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Rapid Dynamics of Contrast Responses in the Cat Primary Visual Cortex

  • Ming Hu,

    Affiliations State Key Laboratory of Brain and Cognitive Sciences, Institute of Biophysics, Chinese Academy of Sciences, Beijing, China, Graduate University of Chinese Academy of Sciences, Beijing, China

  • Yong Wang,

    Affiliations State Key Laboratory of Brain and Cognitive Sciences, Institute of Biophysics, Chinese Academy of Sciences, Beijing, China, Graduate University of Chinese Academy of Sciences, Beijing, China

  • Yi Wang

    yiwang@ibp.ac.cn

    Affiliation State Key Laboratory of Brain and Cognitive Sciences, Institute of Biophysics, Chinese Academy of Sciences, Beijing, China

Rapid Dynamics of Contrast Responses in the Cat Primary Visual Cortex

  • Ming Hu, 
  • Yong Wang, 
  • Yi Wang
PLOS
x

Abstract

The visual information we receive during natural vision changes rapidly and continuously. The visual system must adapt to the spatiotemporal contents of the environment in order to efficiently process the dynamic signals. However, neuronal responses to luminance contrast are usually measured using drifting or stationary gratings presented for a prolonged duration. Since motion in our visual field is continuous, the signals received by the visual system contain an abundance of transient components in the contrast domain. Here using a modified reverse correlation method, we studied the properties of responses of neurons in the cat primary visual cortex to different contrasts of grating stimuli presented statically and transiently for 40 ms, and showed that neurons can effectively discriminate the rapidly changing contrasts. The change in the contrast response function (CRF) over time mainly consisted of an increment in contrast gain (CRF shifts to left) in the developing phase of temporal responses and a decrement in response gain (CRF shifts downward) in the decay phase. When the distribution range of stimulus contrasts was increased, neurons demonstrated decrement in contrast gain and response gain. Our results suggest that contrast gain control (contrast adaptation) and response gain control mechanisms are well established during the first tens of milliseconds after stimulus onset and may cooperatively mediate the rapid dynamic responses of visual cortical neurons to the continuously changing contrast. This fast contrast adaptation may play a role in detecting contrast contours in the context of visual scenes that are varying rapidly.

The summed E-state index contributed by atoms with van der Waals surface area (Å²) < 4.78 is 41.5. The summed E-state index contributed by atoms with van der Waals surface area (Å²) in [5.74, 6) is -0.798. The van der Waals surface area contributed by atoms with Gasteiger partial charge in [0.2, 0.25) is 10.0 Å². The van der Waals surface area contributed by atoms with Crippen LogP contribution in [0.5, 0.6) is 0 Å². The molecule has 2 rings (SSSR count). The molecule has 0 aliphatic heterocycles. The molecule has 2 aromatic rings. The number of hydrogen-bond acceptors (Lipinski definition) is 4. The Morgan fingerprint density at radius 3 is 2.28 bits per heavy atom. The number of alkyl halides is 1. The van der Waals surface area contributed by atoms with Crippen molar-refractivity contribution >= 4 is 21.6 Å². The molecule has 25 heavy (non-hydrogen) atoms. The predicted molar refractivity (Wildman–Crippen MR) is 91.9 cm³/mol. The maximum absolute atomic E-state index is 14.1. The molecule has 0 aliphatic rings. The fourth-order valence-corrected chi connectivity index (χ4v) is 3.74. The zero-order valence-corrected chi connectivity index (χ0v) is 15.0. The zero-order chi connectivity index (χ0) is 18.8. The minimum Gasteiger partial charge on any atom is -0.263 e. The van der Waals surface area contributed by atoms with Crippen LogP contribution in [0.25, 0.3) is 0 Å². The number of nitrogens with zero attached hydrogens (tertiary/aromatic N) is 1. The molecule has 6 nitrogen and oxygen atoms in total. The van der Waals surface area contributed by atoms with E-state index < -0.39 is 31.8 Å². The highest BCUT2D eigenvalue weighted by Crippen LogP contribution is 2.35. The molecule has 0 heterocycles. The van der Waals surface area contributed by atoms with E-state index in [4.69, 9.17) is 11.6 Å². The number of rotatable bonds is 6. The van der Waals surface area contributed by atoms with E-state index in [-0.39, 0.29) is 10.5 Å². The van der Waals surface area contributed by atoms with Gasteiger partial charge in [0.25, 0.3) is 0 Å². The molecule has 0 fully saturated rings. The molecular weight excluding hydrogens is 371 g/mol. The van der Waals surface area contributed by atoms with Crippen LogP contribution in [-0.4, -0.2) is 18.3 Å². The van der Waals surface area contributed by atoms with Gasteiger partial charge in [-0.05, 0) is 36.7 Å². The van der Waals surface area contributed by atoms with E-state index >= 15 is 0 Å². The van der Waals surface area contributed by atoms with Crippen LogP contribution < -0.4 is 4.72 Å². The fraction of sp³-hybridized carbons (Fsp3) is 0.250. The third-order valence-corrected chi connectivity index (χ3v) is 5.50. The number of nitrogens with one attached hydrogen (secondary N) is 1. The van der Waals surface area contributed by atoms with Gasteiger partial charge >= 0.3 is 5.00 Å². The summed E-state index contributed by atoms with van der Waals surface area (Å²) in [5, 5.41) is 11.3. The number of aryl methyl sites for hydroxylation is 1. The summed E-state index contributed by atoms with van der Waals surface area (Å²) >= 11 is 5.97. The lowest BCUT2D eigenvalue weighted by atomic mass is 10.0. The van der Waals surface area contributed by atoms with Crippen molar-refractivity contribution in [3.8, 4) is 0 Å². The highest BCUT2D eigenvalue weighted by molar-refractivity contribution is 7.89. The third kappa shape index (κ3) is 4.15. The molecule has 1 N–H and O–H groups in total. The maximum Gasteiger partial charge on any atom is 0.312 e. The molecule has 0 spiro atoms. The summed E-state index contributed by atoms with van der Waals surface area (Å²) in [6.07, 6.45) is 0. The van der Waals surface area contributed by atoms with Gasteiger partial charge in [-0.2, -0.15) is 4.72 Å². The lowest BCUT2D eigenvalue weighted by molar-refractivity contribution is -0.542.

Introduction

Due to the movements of objects, particularly those of eyes and head, incoming information to the visual system in natural vision is constantly varying [1]. For example, images projected on the fovea of the retina change three times per second owing to the saccadic eye movements [2]. Correspondingly, visual information falling on the receptive fields of cortical neurons is updated continuously. Consequently, local luminance and contrast in the receptive fields vary dramatically [3]. Furthermore, inputs to the visual system change transiently as a result of microsaccades which randomly move the eyes across a range of several dozen to several hundred photoreceptor widths [4] and evoke intense firing of neurons in the primary visual cortex (V1) by moving small receptive fields of the neurons across visual stimuli associated in the spatiotemporal context [5]. These abrupt changes of visual inputs have been thought to have significant impact on many aspects of visual processing, such as orientation tuning [6], [7], spatial frequency [8], and speed tuning [9]. It is thought that the visual cortex may adopt a rapid adaptive mechanism to match neural responses to the spatiotemporal contents of input stimuli [8], [10], [11].

In the contrast domain, it is well known that most V1 neurons show asymptotic saturation responses in which responses increase monotonically over a limited range of contrasts and saturate at high contrasts. After adapting to the prevailing contrast in an environment, neurons will shift the asymptotic (most sensitive) portion of their responses around this contrast level (contrast gain control) enabling them to more precisely distinguish ambient contrasts, particularly improving their discriminability to high contrasts that otherwise evoke the saturated responses. Contrast adaptation occurs in two different time scales, one is within 100 ms of contrast change [11], [12], and the other acting more slowly on a scale of 1∼10 s [13][17]. The former fast contrast adaptation has been explored mainly using stationary gratings with long blank intervals [18], [19]. However, the regular interstimulus interval of blanks used in the laboratory does not occur frequently in natural vision and could lead to biases in characterizing the properties of contrast responses (see Discussion). Although a few studies have investigated the mechanism responsible for fast contrast adaptation using contrast ramps without blanks [20], [21], it is not clear how contrast information is represented in visual cortical neurons when contrast changes transiently in a randomized order which resembles the contrast variations that often occur in normal vision [3], [22]. Exploring the dynamics of contrast responses under such conditions will enhance our understanding of the neural mechanisms for contrast contour processing in the context of natural visual scenes.